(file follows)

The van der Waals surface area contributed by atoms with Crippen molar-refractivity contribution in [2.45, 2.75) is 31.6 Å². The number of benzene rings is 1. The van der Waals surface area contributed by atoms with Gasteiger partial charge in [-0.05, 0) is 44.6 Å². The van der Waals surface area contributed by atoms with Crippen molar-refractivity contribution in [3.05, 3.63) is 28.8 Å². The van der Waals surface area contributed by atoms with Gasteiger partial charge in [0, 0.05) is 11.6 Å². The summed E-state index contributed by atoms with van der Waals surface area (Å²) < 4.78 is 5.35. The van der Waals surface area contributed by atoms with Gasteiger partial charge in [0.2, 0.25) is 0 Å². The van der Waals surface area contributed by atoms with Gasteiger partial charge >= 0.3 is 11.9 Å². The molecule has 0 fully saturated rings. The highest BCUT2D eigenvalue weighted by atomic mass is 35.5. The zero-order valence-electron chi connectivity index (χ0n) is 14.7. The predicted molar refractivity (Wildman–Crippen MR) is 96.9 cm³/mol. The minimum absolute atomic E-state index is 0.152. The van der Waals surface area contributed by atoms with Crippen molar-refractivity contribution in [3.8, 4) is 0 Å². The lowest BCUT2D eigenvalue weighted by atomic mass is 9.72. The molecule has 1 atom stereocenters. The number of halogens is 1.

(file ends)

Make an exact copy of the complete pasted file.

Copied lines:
The van der Waals surface area contributed by atoms with Crippen molar-refractivity contribution in [2.45, 2.75) is 31.6 Å². The number of benzene rings is 1. The van der Waals surface area contributed by atoms with Gasteiger partial charge in [-0.05, 0) is 44.6 Å². The van der Waals surface area contributed by atoms with Crippen molar-refractivity contribution in [3.05, 3.63) is 28.8 Å². The van der Waals surface area contributed by atoms with Gasteiger partial charge in [0, 0.05) is 11.6 Å². The summed E-state index contributed by atoms with van der Waals surface area (Å²) < 4.78 is 5.35. The van der Waals surface area contributed by atoms with Gasteiger partial charge in [0.2, 0.25) is 0 Å². The van der Waals surface area contributed by atoms with Gasteiger partial charge >= 0.3 is 11.9 Å². The molecule has 0 fully saturated rings. The highest BCUT2D eigenvalue weighted by atomic mass is 35.5. The zero-order valence-electron chi connectivity index (χ0n) is 14.7. The predicted molar refractivity (Wildman–Crippen MR) is 96.9 cm³/mol. The minimum absolute atomic E-state index is 0.152. The van der Waals surface area contributed by atoms with Crippen molar-refractivity contribution in [3.8, 4) is 0 Å². The lowest BCUT2D eigenvalue weighted by atomic mass is 9.72. The molecule has 1 atom stereocenters. The number of halogens is 1.